• Oxford SW001 Supermarine Seagull Walrus A2-4 RAAF Australian RAF Museum Hendon
    Oxford SW001 Supermarine Seagull Walrus A2-4 RAAF Australian RAF Museum Hendon
    Oxford SW001 Supermarine Seagull Walrus A2-4 RAAF Australian RAF Museum Hendon
    Oxford SW001 Supermarine Seagull Walrus A2-4 RAAF Australian RAF Museum Hendon
  • Oxford SW001 Supermarine Seagull Walrus A2-4 RAAF Australian RAF Museum Hendon

Oxford SW001 Supermarine Seagull Walrus A2-4 RAAF Australian RAF Museum Hendon

£27.74

Details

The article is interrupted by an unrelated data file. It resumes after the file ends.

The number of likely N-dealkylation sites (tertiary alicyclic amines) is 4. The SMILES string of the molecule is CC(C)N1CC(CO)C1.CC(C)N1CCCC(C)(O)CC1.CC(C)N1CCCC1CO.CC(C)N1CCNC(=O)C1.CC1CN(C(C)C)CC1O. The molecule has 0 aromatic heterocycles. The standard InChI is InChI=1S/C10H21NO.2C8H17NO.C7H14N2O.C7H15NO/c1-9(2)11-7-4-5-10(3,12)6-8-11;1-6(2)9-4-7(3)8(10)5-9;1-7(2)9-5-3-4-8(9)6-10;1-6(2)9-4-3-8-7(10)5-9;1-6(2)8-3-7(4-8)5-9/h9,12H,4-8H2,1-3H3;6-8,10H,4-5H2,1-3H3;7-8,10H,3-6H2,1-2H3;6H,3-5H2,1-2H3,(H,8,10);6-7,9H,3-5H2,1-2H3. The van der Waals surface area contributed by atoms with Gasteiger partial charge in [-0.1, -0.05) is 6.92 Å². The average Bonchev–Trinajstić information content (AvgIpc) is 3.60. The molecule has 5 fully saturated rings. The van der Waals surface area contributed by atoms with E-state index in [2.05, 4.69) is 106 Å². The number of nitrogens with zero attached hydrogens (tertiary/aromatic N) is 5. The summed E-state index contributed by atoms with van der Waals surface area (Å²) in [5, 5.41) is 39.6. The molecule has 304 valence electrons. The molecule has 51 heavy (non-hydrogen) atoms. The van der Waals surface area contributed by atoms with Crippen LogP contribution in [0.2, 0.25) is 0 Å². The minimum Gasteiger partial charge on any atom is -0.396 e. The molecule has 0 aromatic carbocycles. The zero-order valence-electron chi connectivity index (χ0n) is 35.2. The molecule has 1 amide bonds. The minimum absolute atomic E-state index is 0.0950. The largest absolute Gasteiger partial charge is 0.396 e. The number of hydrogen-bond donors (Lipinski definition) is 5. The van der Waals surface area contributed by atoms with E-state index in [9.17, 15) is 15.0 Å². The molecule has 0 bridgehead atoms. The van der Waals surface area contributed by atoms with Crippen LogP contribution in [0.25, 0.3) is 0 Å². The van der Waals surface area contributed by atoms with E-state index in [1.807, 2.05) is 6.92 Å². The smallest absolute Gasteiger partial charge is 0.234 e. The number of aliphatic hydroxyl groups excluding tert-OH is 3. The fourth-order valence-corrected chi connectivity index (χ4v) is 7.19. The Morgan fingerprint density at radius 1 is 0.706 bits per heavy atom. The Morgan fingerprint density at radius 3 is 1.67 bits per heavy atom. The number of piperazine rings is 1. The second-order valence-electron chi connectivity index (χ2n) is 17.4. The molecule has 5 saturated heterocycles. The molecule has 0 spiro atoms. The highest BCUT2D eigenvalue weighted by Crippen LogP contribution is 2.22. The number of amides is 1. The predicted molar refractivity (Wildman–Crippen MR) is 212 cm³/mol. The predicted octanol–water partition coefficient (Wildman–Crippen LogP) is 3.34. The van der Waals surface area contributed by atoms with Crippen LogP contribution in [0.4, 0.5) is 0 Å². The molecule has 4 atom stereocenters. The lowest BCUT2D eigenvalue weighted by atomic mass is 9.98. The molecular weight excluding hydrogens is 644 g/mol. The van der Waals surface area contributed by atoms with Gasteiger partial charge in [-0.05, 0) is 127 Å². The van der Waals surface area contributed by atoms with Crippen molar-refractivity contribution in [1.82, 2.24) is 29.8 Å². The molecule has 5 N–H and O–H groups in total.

This is a 1/72 Scale Oxford plane in mint condition, the box is mint.The Supermarine Walrus / Seagull,72SW001 WalrusThe Supermarine Walrus was a British single-engine amphibious biplane reconnaissance aircraft designed by R. J. Mitchell and first flown in 1933. It was operated by the Fleet Air Arm (FAA) and also served with the Royal Air Force (RAF), Royal Australian Air Force (RAAF), Royal New Zealand Navy (RNZN) and Royal New Zealand Air Force (RNZAF). It was the first British squadron-service aircraft to incorporate a fully retractable main undercarriage, completely enclosed crew accommodation, and an all-metal fuselage in one airframe. Designed for use as a fleet spotter to be catapult launched from cruisers or battleships, the Walrus was later employed in a variety of other roles, most notably as a rescue aircraft for downed aircrew. It continued in service throughout the Second World War.Although the aircraft typically flew with one pilot, there were positions for two. The left-hand position was the main one, with the instrument panel and a fixed seat, while the right-hand seat could be folded away to allow access to the nose gun-position via a crawl-way. An unusual feature was that the control column was not a fixed fitting in the usual way, but could be unplugged from either of two sockets at floor level. It became a habit for only one column to be in use; and when control was passed from the pilot to co-pilot or vice versa, the control column would simply be unplugged and handed over. Behind the cockpit, there was a small cabin with work stations for the navigator and radio operator.Armament usually consisted of two .303 in (7.7 mm) Vickers K machine guns, one in each of the open positions in the nose and rear fuselage; with provision for carrying bombs or depth charges mounted beneath the lower wings. Like other flying boats, the Walrus carried marine equipment for use on the water, including an anchor, towing and mooring cables, drogues and a boat-hook.72SW001 Supermarine Seagull / Walrus The first Seagull V, A2-1, was handed over to the Royal Australian Air Force in 1935, with the last, A2-24 delivered in 1937. The type served aboard HMA Ships Australia, Canberra, Sydney, Perth and Hobart. Walrus deliveries to the RAF started in 1936 when the first example to be deployed was assigned to the New Zealand division of the Royal Navy, on Achilles- one of the Leander-class light cruisers that carried one Walrus each. The Royal Navy Town-class cruisers carried two Walruses during the early part of the war and Walruses also equipped the York-class and County-class heavy cruisers. Some battleships, such as Warspite and Rodney carried Walruses, as did the monitor Terror and the seaplane tender Albatross.72SW001 Supermarine Seagull / Walrus By the start of World War II the Walrus was in widespread use. Although its principal intended use was gunnery spotting in naval actions, this only occurred twice: Walruses from Renown and Manchester were launched in the Battle of Cape Spartivento and a Walrus from Gloucester was used in the Battle of Cape Matapan. The main task of ship-based aircraft was patrolling for Axis submarines and surface-raiders, and by March 1941, Walruses were being deployed with Air to Surface Vessel (ASV) radars to assist in this. During the Norwegian Campaign and the East African Campaign, they also saw very limited use in bombing and strafing shore targets. In August 1940, a Walrus operating from Hobart bombed and machine-gunned an Italian headquarters at Zeila in Somalia.72SW001 Supermarine Seagull / Walrus By 1943, catapult-launched aircraft on cruisers and battleships were being phased out; their role at sea was taken over by much improved radar. Also, a hangar and catapult occupied a considerable amount of valuable space on a warship. However, Walruses continued to fly from Royal Navy carriers for air-sea rescue and general communications tasks. Their low landing speed meant they could make a carrier landing despite having no flaps or tail hook.72SW001 Supermarine Seagull / Walrus The Walrus was used in the air-sea rescue role in both the Royal Navy and the Royal Air Force. The specialist RAF Air Sea Rescue Service squadrons flew a variety of aircraft, using Spitfires and Boulton Paul Defiants to patrol for downed aircrew, Avro Ansons to drop supplies and dinghies, and Walruses to pick up aircrew from the water. RAF air-sea rescue squadrons were deployed to cover the waters around the United Kingdom, the Mediterranean Sea and the Bay of Bengal. Over a thousand aircrew were picked up during these operations, with 277 Squadron responsible for 598 of these.Three examples survive in museums in addition to one that is privately owned.Walrus 72SW001 Seagull V A2-4 is one of the original Australian aircraft, and now on display at the Royal Air Force Museum London. Built in 1934, it arrived in Australia in early 1936 where it was initially allocated to No. 101 Flight RAAF. Before the war, it had various duties, which included survey work and flying from HMAS Sydney. It served for most of the war with No. 9 Squadron RAAF in Australia. In 1946, it was sold to civilian owners and allocated the civil registration VH-ALB. During the 1950s and 60s, it was flown by several Australian private owners before being badly damaged in a take- off accident in 1970 at Taree, New South Wales. The vandalised, derelict wreck was subsequently acquired from its owner by the RAF Museum, in exchange for a Spitfire and a cash payment. In 1973, it was flown back to the United Kingdom by an RAF Short Belfast via the Pacific and the United States, although the aircraft had to be fumigated in Hawaii due to the discovery of Black widow spiders. Restoration immediately began after its arrival at the RAF Museum store at RAF Henlow and it has been on display at Hendon sinceThis is from Oxford's higher spec. "History of Flight" range, & is the first time this iconic aircraft has been widely available in 1/72, as a finished, detailed model. The model can be displayed on the ground, or in flying mode with the display stand provided. It is presented in a high quality lidded box with a Dark Blue simulated leather finish, & outer card sleeve.The plane measures 4 1/4" (109mm) in length & has a wingspan of just over 6" (155mm).